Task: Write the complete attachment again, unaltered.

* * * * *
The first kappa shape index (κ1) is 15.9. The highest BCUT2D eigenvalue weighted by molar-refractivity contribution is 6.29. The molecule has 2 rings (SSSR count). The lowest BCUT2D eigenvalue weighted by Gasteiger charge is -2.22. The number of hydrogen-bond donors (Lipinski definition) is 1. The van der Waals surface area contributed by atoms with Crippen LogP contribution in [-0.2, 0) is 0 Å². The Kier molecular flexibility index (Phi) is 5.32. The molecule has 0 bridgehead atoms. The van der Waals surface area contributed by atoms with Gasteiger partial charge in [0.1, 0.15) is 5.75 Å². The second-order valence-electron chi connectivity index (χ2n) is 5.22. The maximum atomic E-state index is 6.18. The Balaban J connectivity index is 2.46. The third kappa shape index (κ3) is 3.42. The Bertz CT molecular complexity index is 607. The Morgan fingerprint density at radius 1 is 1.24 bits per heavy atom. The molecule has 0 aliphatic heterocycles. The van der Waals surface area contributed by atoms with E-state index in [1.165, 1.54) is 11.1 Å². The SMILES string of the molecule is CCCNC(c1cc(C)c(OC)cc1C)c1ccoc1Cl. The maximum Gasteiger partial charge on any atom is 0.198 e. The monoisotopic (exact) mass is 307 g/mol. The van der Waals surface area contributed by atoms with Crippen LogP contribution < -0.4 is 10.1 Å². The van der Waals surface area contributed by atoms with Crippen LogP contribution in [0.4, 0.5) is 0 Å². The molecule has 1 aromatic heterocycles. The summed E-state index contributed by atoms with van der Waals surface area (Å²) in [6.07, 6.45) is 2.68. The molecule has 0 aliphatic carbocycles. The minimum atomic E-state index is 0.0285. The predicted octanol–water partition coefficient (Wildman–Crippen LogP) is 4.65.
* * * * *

The first kappa shape index (κ1) is 15.9. The highest BCUT2D eigenvalue weighted by molar-refractivity contribution is 6.29. The molecule has 2 rings (SSSR count). The lowest BCUT2D eigenvalue weighted by Gasteiger charge is -2.22. The number of hydrogen-bond donors (Lipinski definition) is 1. The van der Waals surface area contributed by atoms with Crippen LogP contribution in [-0.2, 0) is 0 Å². The Kier molecular flexibility index (Phi) is 5.32. The molecule has 0 bridgehead atoms. The van der Waals surface area contributed by atoms with Gasteiger partial charge in [0.1, 0.15) is 5.75 Å². The second-order valence-electron chi connectivity index (χ2n) is 5.22. The maximum atomic E-state index is 6.18. The Balaban J connectivity index is 2.46. The third kappa shape index (κ3) is 3.42. The Bertz CT molecular complexity index is 607. The Morgan fingerprint density at radius 1 is 1.24 bits per heavy atom. The molecule has 0 aliphatic heterocycles. The van der Waals surface area contributed by atoms with E-state index in [1.165, 1.54) is 11.1 Å². The SMILES string of the molecule is CCCNC(c1cc(C)c(OC)cc1C)c1ccoc1Cl. The maximum Gasteiger partial charge on any atom is 0.198 e. The monoisotopic (exact) mass is 307 g/mol. The van der Waals surface area contributed by atoms with Crippen LogP contribution < -0.4 is 10.1 Å². The van der Waals surface area contributed by atoms with Crippen LogP contribution in [0.4, 0.5) is 0 Å². The molecule has 1 aromatic heterocycles. The summed E-state index contributed by atoms with van der Waals surface area (Å²) in [6.07, 6.45) is 2.68. The molecule has 0 aliphatic carbocycles. The minimum atomic E-state index is 0.0285. The predicted octanol–water partition coefficient (Wildman–Crippen LogP) is 4.65.